BOSTON (CBS) -- Monday was the all-too-rare night in sports when the actual game lived up to the week's worth of hype. For 59-plus minutes, two of the better teams in the NFL went toe-to-toe, back-and-forth, building up to the dramatic climax on national TV.
And then it happened.
It, as you well know by now, was the back judge's decision to throw a flag, only for the officials to meet and then decide that no foul had indeed been made. Just like that, the game was over, and now we have days (weeks?) to discuss a major gaffe by the officials instead of talking about what a great game it was and could have been.
And make no mistake -- it was a horrific non-call, and that has been confirmed by just about everyone in the world who does not hate the Patriots and is not named Gerry Austin. Unlike the controversial penalty at the end of New England's loss to the Jets this year, the argument that the Patriots were robbed holds much more water this time. In that Jets game, the Patriots played like doo-doo for much of the day and shouldn't have been in a position to lose in overtime. But in this game, against a very good Carolina team, the game was -- as expected -- evenly matched. The Patriots did not play a perfect game, but that is to be expected against a top-tier team.
And when you're in a tight game against a very good team, you need the officials to do their job. And these officials most certainly did not.
There's not much need to dissect the play all that much. When you see a man wrap his arms around another man as the ball flies toward them, it doesn't take a PhD in football to know it was illegal. When you consider that Devin McCourty was called for a penalty on a similar play (in which the receiver did more of the wrapping up than McCourty), it's even worse.
And so the Patriots have to swallow the fact that they're now 7-3 and they have but six days to prepare for Peyton Manning and his high-flying Denver offense, which comes into Foxboro on Sunday night.
But before we get too far ahead, let's run through all the leftover thoughts from the Patriots' 24-20 loss in Carolina.
(NOTE: If you have absolutely no interest in further discussion of the officiating, you can go ahead and skip down to the photo of Robert Kraft and Jerry Richardson riding a golf cart, which is included because, well, look at it.)
--For clarity, had the officials stuck with the penalty call, the Patriots very well may still have not won the game. From the 1-yard line against that defense, I would say the Patriots had about a 50 percent chance chance of scoring the winning touchdown. Of course, 50 percent is a whole lot better than 0 percent, which is what they got, but that is a point that nevertheless should not get lost in all the outrage.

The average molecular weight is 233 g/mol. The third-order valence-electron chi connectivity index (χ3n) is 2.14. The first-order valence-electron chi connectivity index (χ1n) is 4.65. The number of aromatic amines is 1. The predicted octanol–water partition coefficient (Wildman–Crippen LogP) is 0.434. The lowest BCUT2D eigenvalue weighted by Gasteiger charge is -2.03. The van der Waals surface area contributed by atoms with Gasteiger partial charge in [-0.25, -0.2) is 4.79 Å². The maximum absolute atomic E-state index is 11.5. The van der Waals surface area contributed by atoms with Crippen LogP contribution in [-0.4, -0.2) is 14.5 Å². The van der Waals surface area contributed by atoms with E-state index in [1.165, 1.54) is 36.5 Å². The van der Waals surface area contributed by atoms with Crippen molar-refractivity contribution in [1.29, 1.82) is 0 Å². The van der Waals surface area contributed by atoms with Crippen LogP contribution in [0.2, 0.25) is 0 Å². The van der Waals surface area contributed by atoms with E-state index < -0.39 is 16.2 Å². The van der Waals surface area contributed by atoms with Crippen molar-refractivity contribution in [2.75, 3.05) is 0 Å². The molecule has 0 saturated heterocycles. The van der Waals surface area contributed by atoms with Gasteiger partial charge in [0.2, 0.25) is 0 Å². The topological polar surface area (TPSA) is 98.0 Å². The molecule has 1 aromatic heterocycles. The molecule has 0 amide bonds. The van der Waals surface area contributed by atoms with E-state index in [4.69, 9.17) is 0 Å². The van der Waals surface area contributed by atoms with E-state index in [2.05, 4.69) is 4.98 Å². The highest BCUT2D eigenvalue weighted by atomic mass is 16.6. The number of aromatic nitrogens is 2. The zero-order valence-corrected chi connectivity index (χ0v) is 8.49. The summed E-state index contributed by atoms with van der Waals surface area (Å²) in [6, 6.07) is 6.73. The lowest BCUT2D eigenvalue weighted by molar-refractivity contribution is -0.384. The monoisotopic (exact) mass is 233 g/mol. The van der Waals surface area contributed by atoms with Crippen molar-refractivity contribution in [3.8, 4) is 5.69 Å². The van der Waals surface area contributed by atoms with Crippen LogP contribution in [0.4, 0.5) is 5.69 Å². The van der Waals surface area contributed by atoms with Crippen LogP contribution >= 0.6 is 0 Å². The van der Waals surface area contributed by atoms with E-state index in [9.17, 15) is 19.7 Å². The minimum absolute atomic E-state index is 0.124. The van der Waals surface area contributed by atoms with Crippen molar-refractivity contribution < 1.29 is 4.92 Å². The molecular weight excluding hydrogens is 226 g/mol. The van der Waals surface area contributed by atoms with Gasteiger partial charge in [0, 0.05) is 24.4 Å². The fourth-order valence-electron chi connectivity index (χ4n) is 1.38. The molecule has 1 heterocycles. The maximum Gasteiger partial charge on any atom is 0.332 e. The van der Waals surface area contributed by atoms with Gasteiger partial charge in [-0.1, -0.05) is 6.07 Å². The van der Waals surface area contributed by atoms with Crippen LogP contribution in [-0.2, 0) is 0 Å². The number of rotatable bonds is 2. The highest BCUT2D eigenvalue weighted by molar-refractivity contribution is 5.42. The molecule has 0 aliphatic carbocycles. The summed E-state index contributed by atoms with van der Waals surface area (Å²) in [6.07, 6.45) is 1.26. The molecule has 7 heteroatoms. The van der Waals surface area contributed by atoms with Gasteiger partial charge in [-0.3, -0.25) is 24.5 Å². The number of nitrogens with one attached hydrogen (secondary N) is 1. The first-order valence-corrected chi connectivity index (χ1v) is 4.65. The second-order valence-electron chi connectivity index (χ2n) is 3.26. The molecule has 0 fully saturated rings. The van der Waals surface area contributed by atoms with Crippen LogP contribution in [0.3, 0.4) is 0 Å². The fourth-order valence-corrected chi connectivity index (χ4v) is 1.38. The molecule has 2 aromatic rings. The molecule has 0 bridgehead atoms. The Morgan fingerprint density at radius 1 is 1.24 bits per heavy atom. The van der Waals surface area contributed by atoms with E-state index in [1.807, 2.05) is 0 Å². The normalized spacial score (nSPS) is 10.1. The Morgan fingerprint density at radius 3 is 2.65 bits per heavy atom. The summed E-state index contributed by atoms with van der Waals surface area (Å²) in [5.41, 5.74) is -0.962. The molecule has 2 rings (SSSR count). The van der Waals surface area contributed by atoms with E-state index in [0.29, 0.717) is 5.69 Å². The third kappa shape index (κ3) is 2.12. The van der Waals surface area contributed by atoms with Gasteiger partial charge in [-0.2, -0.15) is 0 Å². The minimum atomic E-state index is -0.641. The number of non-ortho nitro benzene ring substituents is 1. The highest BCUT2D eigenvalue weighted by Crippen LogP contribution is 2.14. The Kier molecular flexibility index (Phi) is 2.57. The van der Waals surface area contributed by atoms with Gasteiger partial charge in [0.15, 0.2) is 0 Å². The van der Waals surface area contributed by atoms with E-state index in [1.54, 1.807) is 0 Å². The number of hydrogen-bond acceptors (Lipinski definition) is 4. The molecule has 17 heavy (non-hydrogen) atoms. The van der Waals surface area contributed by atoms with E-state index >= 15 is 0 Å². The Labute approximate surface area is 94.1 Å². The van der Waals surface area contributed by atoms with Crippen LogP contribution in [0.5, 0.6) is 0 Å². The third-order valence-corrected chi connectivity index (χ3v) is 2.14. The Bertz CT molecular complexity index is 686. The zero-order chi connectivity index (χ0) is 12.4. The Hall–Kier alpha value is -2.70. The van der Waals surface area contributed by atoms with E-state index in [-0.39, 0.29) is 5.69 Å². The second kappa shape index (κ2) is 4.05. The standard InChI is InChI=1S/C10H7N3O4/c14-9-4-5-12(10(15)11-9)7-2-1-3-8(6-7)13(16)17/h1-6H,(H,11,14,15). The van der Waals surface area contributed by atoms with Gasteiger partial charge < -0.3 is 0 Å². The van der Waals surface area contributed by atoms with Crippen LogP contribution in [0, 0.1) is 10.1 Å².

--To make such a bad mistake in the heat of the moment with 75,000 fans screaming, you can understand it to a certain extent. But for referee Clete Blakeman to come out and tell pool reporter Mike Reiss that his crew got the call right in saying this after seeing the replay is flat-out disgusting. You can read his full description here but as a warning, you may want to have a barf bag handy.
"So there was a determination that, in essence, uncatchability," Blakeman said, forgetting exactly how the English language works.
When asked if he was confident that his crew got the call correct, Blakeman said, "Yeah, in review, yeah. I think so."
That's a tremendous amount of confidence right there. Thankfully, ol' Clete isn't a surgeon. I can't imagine the horror of hearing his reply when asking how confident he is in his ability to successfully perform surgery. "Yeah, I'm confident. I think."
--I went to a presentation at the Sloan Sports Analytics Conference a few years back, and a group presented its research on home-field advantage in sports. The essential finding was that a loud, rambunctious home crowd's effect on officiating is the No. 1 factor in the home team having an edge. So I looked it up, and here's what I found.
"Why do refs favor the home team? We think psychology and behavioral science give the best explanation," Tobias Moskowitz said in an interview with the New York Times. "Psychology finds that social influence is a powerful force than can have great impact on people's decision-making, even if they are unaware of it. People tend to converge their opinion toward a group's opinion both because of social pressure (the desire to fit in) and for informational reasons (the group may be better informed than the individual). Basically, we think officials are seeing the game the home team's way both because they may have a subconscious desire to relieve pressure from the yelling crowd and because they may be taking subtle cues from the crowd about what the correct call should be."
If Moskowitz needs an illustration of his point, he could do worse than looking at the end of Monday night's game.